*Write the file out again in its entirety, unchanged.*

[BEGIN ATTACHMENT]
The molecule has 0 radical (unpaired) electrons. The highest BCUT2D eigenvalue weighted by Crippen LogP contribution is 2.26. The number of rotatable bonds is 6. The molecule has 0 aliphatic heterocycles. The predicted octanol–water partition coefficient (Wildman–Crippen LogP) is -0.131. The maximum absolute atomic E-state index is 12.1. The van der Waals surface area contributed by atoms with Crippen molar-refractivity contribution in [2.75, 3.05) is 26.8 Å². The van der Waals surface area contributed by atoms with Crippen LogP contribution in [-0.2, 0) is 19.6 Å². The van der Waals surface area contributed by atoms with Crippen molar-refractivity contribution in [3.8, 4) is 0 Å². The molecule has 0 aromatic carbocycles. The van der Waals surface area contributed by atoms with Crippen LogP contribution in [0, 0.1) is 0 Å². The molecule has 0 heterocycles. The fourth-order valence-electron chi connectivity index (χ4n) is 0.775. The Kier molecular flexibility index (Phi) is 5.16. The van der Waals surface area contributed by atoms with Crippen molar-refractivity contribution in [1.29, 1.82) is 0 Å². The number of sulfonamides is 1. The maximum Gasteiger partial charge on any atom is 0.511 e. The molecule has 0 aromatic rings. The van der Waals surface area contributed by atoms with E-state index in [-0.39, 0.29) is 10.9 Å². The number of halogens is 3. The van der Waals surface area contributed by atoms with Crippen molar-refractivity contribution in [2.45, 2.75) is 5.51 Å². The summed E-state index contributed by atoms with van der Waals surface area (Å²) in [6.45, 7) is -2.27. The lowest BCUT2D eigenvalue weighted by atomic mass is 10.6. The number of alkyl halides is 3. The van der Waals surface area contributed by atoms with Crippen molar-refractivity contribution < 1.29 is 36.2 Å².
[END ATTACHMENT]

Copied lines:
The molecule has 0 radical (unpaired) electrons. The highest BCUT2D eigenvalue weighted by Crippen LogP contribution is 2.26. The number of rotatable bonds is 6. The molecule has 0 aliphatic heterocycles. The predicted octanol–water partition coefficient (Wildman–Crippen LogP) is -0.131. The maximum absolute atomic E-state index is 12.1. The van der Waals surface area contributed by atoms with Crippen molar-refractivity contribution in [2.75, 3.05) is 26.8 Å². The van der Waals surface area contributed by atoms with Crippen LogP contribution in [-0.2, 0) is 19.6 Å². The van der Waals surface area contributed by atoms with Crippen molar-refractivity contribution in [3.8, 4) is 0 Å². The molecule has 0 aromatic carbocycles. The van der Waals surface area contributed by atoms with Crippen LogP contribution in [0, 0.1) is 0 Å². The molecule has 0 heterocycles. The fourth-order valence-electron chi connectivity index (χ4n) is 0.775. The Kier molecular flexibility index (Phi) is 5.16. The van der Waals surface area contributed by atoms with Crippen molar-refractivity contribution in [1.29, 1.82) is 0 Å². The number of sulfonamides is 1. The maximum Gasteiger partial charge on any atom is 0.511 e. The molecule has 0 aromatic rings. The van der Waals surface area contributed by atoms with E-state index in [-0.39, 0.29) is 10.9 Å². The number of halogens is 3. The van der Waals surface area contributed by atoms with Crippen molar-refractivity contribution in [2.45, 2.75) is 5.51 Å². The summed E-state index contributed by atoms with van der Waals surface area (Å²) in [6.45, 7) is -2.27. The lowest BCUT2D eigenvalue weighted by atomic mass is 10.6. The number of alkyl halides is 3. The van der Waals surface area contributed by atoms with Crippen molar-refractivity contribution < 1.29 is 36.2 Å².